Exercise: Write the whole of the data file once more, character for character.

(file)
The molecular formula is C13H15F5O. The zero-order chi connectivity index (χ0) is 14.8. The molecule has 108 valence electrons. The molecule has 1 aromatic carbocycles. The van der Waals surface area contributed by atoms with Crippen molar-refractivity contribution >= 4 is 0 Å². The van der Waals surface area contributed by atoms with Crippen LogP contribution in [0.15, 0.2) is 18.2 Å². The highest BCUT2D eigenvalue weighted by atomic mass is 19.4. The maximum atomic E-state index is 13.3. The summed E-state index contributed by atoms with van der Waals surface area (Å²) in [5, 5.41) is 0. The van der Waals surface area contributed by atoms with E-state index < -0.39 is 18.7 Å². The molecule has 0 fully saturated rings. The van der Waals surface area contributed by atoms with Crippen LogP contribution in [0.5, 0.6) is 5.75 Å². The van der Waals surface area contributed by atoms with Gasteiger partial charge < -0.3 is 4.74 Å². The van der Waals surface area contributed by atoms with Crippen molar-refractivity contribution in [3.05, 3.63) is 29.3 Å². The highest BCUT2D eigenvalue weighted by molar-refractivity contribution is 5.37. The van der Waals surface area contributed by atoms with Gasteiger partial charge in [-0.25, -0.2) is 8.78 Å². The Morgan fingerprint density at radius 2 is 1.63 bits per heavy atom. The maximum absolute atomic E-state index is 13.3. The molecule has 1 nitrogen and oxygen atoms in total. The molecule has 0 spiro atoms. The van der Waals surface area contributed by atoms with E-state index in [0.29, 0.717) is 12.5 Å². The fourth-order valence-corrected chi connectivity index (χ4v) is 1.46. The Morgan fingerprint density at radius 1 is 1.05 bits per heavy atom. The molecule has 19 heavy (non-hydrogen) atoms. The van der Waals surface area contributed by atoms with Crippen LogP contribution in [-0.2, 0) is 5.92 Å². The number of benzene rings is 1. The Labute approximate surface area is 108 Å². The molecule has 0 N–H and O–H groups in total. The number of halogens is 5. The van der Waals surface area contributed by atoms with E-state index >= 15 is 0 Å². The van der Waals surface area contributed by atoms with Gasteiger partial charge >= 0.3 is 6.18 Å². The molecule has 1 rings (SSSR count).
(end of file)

The molecular formula is C13H15F5O. The zero-order chi connectivity index (χ0) is 14.8. The molecule has 108 valence electrons. The molecule has 1 aromatic carbocycles. The van der Waals surface area contributed by atoms with Crippen molar-refractivity contribution >= 4 is 0 Å². The van der Waals surface area contributed by atoms with Crippen LogP contribution in [0.15, 0.2) is 18.2 Å². The highest BCUT2D eigenvalue weighted by atomic mass is 19.4. The maximum atomic E-state index is 13.3. The summed E-state index contributed by atoms with van der Waals surface area (Å²) in [5, 5.41) is 0. The van der Waals surface area contributed by atoms with E-state index < -0.39 is 18.7 Å². The molecule has 0 fully saturated rings. The van der Waals surface area contributed by atoms with Crippen LogP contribution in [0.5, 0.6) is 5.75 Å². The van der Waals surface area contributed by atoms with Gasteiger partial charge < -0.3 is 4.74 Å². The van der Waals surface area contributed by atoms with Crippen molar-refractivity contribution in [3.05, 3.63) is 29.3 Å². The highest BCUT2D eigenvalue weighted by molar-refractivity contribution is 5.37. The van der Waals surface area contributed by atoms with Gasteiger partial charge in [-0.25, -0.2) is 8.78 Å². The Morgan fingerprint density at radius 2 is 1.63 bits per heavy atom. The maximum absolute atomic E-state index is 13.3. The molecule has 1 nitrogen and oxygen atoms in total. The molecule has 0 spiro atoms. The van der Waals surface area contributed by atoms with E-state index in [0.29, 0.717) is 12.5 Å². The fourth-order valence-corrected chi connectivity index (χ4v) is 1.46. The Morgan fingerprint density at radius 1 is 1.05 bits per heavy atom. The molecule has 19 heavy (non-hydrogen) atoms. The van der Waals surface area contributed by atoms with Crippen LogP contribution in [-0.2, 0) is 5.92 Å². The number of benzene rings is 1. The Labute approximate surface area is 108 Å². The molecule has 0 N–H and O–H groups in total. The number of halogens is 5. The van der Waals surface area contributed by atoms with E-state index >= 15 is 0 Å². The van der Waals surface area contributed by atoms with Gasteiger partial charge >= 0.3 is 6.18 Å². The molecule has 1 rings (SSSR count).